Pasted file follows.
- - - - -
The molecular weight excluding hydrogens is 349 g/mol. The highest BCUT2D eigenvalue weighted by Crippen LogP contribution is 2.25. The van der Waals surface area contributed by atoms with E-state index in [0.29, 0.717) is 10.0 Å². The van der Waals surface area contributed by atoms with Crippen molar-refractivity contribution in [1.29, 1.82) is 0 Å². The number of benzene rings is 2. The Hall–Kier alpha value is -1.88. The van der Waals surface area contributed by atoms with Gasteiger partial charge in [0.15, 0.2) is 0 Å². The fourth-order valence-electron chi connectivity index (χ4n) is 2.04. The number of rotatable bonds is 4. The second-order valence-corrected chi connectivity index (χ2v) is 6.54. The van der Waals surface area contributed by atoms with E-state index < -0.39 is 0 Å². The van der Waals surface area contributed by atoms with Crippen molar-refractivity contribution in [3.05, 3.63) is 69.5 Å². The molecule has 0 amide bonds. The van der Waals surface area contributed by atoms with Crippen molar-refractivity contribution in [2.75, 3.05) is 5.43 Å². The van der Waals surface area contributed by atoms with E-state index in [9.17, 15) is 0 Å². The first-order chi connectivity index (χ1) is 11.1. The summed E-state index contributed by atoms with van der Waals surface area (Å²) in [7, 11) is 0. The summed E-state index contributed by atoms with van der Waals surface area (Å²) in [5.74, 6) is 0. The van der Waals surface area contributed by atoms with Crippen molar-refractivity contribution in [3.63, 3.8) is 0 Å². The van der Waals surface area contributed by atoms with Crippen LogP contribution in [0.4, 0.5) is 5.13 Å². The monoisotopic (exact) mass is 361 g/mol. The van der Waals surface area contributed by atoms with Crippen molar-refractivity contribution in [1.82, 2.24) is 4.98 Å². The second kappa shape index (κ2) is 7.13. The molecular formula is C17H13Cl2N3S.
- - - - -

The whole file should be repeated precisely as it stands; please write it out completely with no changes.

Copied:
The molecular weight excluding hydrogens is 349 g/mol. The highest BCUT2D eigenvalue weighted by Crippen LogP contribution is 2.25. The van der Waals surface area contributed by atoms with E-state index in [0.29, 0.717) is 10.0 Å². The van der Waals surface area contributed by atoms with Crippen molar-refractivity contribution in [1.29, 1.82) is 0 Å². The number of benzene rings is 2. The Hall–Kier alpha value is -1.88. The van der Waals surface area contributed by atoms with Gasteiger partial charge in [0.15, 0.2) is 0 Å². The fourth-order valence-electron chi connectivity index (χ4n) is 2.04. The number of rotatable bonds is 4. The second-order valence-corrected chi connectivity index (χ2v) is 6.54. The van der Waals surface area contributed by atoms with E-state index < -0.39 is 0 Å². The van der Waals surface area contributed by atoms with Crippen molar-refractivity contribution in [3.05, 3.63) is 69.5 Å². The molecule has 0 amide bonds. The van der Waals surface area contributed by atoms with Crippen molar-refractivity contribution in [2.75, 3.05) is 5.43 Å². The van der Waals surface area contributed by atoms with E-state index in [9.17, 15) is 0 Å². The first-order chi connectivity index (χ1) is 11.1. The summed E-state index contributed by atoms with van der Waals surface area (Å²) in [7, 11) is 0. The summed E-state index contributed by atoms with van der Waals surface area (Å²) in [5.74, 6) is 0. The van der Waals surface area contributed by atoms with Crippen molar-refractivity contribution in [3.63, 3.8) is 0 Å². The van der Waals surface area contributed by atoms with Crippen LogP contribution in [0.4, 0.5) is 5.13 Å². The monoisotopic (exact) mass is 361 g/mol. The van der Waals surface area contributed by atoms with Crippen molar-refractivity contribution in [1.82, 2.24) is 4.98 Å². The second kappa shape index (κ2) is 7.13. The molecular formula is C17H13Cl2N3S.